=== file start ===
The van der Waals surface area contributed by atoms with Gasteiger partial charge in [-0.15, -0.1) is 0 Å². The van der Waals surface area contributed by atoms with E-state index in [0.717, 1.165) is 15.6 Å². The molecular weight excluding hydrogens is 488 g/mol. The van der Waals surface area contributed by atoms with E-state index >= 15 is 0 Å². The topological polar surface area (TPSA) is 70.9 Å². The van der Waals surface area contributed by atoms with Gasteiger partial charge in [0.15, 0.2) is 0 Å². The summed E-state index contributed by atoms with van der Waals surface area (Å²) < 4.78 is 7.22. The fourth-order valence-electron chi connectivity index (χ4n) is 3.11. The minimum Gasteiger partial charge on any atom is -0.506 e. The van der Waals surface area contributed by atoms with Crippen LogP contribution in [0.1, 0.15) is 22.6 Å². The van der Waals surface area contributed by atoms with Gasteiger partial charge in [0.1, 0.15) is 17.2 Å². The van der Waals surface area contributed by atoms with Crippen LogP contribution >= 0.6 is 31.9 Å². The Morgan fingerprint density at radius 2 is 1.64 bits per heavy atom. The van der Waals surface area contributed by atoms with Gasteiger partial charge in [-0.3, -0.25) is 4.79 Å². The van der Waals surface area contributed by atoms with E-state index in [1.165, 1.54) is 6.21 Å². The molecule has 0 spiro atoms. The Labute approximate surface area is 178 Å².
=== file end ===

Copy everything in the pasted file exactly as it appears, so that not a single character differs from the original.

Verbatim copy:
The van der Waals surface area contributed by atoms with Gasteiger partial charge in [-0.15, -0.1) is 0 Å². The van der Waals surface area contributed by atoms with E-state index in [0.717, 1.165) is 15.6 Å². The molecular weight excluding hydrogens is 488 g/mol. The van der Waals surface area contributed by atoms with E-state index >= 15 is 0 Å². The topological polar surface area (TPSA) is 70.9 Å². The van der Waals surface area contributed by atoms with Gasteiger partial charge in [0.15, 0.2) is 0 Å². The summed E-state index contributed by atoms with van der Waals surface area (Å²) < 4.78 is 7.22. The fourth-order valence-electron chi connectivity index (χ4n) is 3.11. The minimum Gasteiger partial charge on any atom is -0.506 e. The van der Waals surface area contributed by atoms with Crippen LogP contribution in [0.1, 0.15) is 22.6 Å². The van der Waals surface area contributed by atoms with Gasteiger partial charge in [0.1, 0.15) is 17.2 Å². The van der Waals surface area contributed by atoms with Crippen LogP contribution >= 0.6 is 31.9 Å². The Morgan fingerprint density at radius 2 is 1.64 bits per heavy atom. The van der Waals surface area contributed by atoms with Gasteiger partial charge in [-0.3, -0.25) is 4.79 Å². The van der Waals surface area contributed by atoms with E-state index in [1.165, 1.54) is 6.21 Å². The molecule has 0 spiro atoms. The Labute approximate surface area is 178 Å².